Skip to content
Society & Culture

RCCL allows students to engage, learn outside the classroom

Students from the Class of 2021 helped with grounds maintenance at the Strong Museum of Play in downtown Rochester during Wilson Day 2017. Wilson Day, the oldest college community service project in the country, is just one of many community-oriented programs under the direction of the Rochester Center for Community Leadership. (University photo / J. Adam Fenster)

The Rochester Center for Community Leadership was created in 2005 to put University student community engagement programs under one umbrella. In 12 years, it’s become a pretty big umbrella.

The center has grown from just two programs to several that give undergraduates and graduate students an opportunity to engage and learn outside the classroom.

They include:

  • LEAP, which enlists undergraduates in tutoring kindergarten through third grade students to develop the language, literacy, math, and social skills;
  • Rochester Youth Year, which places recent graduates of Rochester-area colleges in community-based organizations, where they help create or expand initiatives that address various challenges facing local youth and families;
  • Transition Opportunities at the University of Rochester (TOUR), partnership between the RCCL, the University’s Institute for Innovative Transition and the regional organization Monroe One BOCES that provides access to a college experience for adults 18 to 21 with intellectual and developmental disabilities;
  • Urban Fellows, a 10-week summer program for University students and Rochester natives who attend college elsewhere to immerse themselves in an outreach project.
young woman helping child with a map
Mahima Joshi ’19 tutors Nhariyel Fuqua, a student at Paul Road School in Gates, as part of the RCCL’s LEAP program.

There are several others.

“Programs like these are important to students’ education,” says Glenn Cerosaletti ’91, ’03 (MA), director of the center. “They gain leadership and career skills, obtain an appreciation of diversity, and, hopefully, learn to be involved and engaged members of their community.”

RCCL also oversees Wilson Day, established in 1988 as an annual day of community service for first-year students to perform tasks in the city of Rochester such as painting, landscaping, and classroom preparation. It’s the oldest community service day among colleges in the country.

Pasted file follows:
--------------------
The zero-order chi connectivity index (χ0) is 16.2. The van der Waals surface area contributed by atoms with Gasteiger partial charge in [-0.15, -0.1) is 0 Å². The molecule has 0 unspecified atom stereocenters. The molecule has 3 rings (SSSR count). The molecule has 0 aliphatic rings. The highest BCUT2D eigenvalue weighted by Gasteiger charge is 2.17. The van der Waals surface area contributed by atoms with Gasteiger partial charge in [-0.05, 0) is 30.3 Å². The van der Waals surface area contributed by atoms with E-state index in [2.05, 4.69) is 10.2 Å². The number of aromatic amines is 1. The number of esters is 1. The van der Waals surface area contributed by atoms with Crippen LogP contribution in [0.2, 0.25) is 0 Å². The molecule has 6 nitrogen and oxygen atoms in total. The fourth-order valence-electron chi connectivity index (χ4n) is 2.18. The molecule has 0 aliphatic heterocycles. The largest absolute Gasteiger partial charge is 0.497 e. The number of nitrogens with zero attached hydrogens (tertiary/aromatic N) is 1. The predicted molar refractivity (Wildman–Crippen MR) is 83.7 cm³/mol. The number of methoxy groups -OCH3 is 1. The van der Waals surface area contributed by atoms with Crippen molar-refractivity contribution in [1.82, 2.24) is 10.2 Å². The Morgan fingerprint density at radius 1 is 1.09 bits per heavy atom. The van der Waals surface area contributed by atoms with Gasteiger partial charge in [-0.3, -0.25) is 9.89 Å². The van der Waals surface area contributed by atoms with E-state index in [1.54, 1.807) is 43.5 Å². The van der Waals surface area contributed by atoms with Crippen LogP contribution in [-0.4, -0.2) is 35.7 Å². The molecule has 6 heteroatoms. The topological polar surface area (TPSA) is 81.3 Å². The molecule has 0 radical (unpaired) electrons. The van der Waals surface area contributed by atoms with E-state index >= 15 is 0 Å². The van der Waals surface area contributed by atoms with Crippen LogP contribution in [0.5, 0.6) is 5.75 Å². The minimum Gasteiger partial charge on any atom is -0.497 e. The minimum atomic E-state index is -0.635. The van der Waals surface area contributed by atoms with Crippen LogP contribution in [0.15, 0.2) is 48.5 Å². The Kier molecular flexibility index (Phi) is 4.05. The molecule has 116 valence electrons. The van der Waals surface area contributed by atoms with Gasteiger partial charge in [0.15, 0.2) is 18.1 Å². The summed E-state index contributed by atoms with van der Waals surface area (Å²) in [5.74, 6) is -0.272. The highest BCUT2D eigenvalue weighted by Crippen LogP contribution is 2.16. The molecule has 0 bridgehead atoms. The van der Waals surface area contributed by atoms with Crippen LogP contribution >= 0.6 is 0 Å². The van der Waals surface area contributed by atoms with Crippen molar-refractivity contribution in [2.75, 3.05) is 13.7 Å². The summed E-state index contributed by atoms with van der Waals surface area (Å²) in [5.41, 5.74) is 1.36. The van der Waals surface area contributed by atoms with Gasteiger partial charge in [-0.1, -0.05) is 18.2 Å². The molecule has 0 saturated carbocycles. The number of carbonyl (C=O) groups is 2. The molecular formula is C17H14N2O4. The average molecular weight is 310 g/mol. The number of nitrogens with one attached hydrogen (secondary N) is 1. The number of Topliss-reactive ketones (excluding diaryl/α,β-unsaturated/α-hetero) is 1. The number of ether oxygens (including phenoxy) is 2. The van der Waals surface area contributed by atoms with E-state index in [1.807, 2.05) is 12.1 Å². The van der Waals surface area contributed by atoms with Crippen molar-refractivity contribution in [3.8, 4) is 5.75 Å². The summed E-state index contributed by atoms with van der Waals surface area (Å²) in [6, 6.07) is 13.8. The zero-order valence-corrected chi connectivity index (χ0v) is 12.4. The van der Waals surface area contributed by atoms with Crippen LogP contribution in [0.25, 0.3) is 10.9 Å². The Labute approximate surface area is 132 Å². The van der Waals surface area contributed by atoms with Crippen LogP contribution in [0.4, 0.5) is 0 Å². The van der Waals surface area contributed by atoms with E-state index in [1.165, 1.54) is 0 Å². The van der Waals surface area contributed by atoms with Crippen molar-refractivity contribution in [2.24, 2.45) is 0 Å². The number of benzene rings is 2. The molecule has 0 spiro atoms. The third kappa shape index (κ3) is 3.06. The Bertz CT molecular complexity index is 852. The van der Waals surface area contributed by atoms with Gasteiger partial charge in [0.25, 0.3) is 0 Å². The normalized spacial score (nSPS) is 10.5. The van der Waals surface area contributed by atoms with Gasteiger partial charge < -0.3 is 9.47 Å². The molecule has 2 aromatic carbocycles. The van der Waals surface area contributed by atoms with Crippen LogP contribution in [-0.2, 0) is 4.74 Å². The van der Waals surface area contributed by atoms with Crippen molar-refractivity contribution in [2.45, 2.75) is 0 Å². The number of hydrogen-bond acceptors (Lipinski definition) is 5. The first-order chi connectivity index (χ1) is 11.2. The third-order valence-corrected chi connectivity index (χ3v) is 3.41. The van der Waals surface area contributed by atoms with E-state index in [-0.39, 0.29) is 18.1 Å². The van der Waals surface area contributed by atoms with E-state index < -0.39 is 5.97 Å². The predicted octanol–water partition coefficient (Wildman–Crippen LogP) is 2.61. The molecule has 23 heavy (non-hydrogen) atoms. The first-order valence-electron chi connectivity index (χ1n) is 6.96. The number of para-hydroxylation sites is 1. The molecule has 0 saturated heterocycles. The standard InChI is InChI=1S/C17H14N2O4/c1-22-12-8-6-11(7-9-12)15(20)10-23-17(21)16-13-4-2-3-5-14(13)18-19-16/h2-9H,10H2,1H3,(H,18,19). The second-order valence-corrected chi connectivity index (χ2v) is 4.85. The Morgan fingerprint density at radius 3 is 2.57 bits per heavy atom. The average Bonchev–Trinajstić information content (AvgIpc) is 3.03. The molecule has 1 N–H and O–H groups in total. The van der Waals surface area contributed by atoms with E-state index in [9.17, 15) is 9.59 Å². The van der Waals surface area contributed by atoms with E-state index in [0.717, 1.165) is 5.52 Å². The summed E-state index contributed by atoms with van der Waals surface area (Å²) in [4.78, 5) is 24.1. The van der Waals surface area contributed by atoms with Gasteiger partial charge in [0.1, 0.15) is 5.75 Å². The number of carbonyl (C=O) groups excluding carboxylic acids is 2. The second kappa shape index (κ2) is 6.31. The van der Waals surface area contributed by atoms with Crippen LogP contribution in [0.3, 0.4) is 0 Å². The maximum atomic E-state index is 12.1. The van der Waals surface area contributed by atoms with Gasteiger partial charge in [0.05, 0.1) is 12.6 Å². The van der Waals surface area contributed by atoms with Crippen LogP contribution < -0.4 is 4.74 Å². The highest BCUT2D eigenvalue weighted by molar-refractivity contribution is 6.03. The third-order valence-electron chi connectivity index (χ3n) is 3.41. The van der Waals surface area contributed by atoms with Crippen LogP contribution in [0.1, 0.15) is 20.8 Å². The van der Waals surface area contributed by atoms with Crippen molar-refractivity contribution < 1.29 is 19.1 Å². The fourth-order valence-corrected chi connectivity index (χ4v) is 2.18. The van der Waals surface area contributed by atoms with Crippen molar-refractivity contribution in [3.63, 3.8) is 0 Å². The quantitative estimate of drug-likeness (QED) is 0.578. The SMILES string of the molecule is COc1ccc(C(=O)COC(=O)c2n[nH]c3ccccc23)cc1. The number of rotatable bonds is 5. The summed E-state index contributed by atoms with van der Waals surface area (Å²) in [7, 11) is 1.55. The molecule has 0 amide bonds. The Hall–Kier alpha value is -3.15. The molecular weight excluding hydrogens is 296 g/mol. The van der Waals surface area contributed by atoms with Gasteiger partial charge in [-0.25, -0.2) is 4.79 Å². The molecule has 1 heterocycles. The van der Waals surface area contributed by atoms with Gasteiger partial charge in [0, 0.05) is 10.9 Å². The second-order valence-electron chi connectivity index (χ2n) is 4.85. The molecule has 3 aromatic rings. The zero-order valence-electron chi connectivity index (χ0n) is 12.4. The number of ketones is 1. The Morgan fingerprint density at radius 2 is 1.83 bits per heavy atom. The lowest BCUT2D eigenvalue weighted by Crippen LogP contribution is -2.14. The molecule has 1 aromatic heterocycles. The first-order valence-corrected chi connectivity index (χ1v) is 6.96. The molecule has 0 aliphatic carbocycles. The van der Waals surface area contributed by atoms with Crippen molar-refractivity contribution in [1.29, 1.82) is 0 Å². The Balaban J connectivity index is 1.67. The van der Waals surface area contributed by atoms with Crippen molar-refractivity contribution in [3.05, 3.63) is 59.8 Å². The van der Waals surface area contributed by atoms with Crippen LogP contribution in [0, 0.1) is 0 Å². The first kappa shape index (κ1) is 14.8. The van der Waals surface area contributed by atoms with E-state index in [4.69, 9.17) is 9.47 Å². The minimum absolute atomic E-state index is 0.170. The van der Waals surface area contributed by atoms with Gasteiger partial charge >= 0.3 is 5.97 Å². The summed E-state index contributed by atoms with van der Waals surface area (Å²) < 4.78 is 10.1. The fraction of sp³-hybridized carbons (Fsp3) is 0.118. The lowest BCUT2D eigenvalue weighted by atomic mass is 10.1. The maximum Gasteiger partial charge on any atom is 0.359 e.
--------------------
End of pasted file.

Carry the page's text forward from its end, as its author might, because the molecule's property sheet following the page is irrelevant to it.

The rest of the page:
In addition, the center runs leadership development programs including Medallion Leadership Society and the Rising Leader Class as initiatives to promote research in the community, such as the Citation in Community-Engaged Scholarship.

“We’re seeking to integrate students’ academic pursuits with community-based experiences to contextualize their learning and benefit the community,” Cerosaletti says.

Located in Lattimore Hall within the Office of the Dean of Students, the RCCL was established by former dean of students Jody Asbury, who also was a driving force behind the creation of Wilson Day. Hundreds of students have been engaged, educated—and affected—by their participation in RCCL programs.

One of those students is Ori Yehezkely ’18, a psychology major from Miami who is president of the Inter-Class Living Community and served as Wilson Day coordinator in August 2017. It’s a 180-degree turn from her freshman year, when she was “overwhelmed” by her adjustments to college life.

“I wasn’t ready to engage with the community,” she says.

Community Connections: A Newscenter series highlighting the ties between the University and its communities.In her sophomore year, however, she joined Urban Fellows, working at a city farmers market while attending community events and learning about urban education, crime prevention, health, housing, and jobs.

“I got to meet incredible change-makers in the community and was inspired by their love of their community,” she says. “I now see Rochester through a different lens.”

It’s helped her recognize and develop her leadership skills. “The RCCL provided me with the push and support I needed to really put myself out there in the community,” she says. “I’ve become more service-minded and fully intend to pursue service after I graduate, and stay active in whatever community I end up at.”

Jeffrey Runner, dean of the College, says students involved in RCCL programs receive an education outside of the classroom—and often, away from campus.

“That’s a really good thing, and something we can really take advantage of with our open curriculum,” he says. “It’s not just about us giving. We can learn a lot. It’s an opportunity for students to get out there and learn alongside people in the community. That’s a really important part of what students get here.”

Return to the top of the page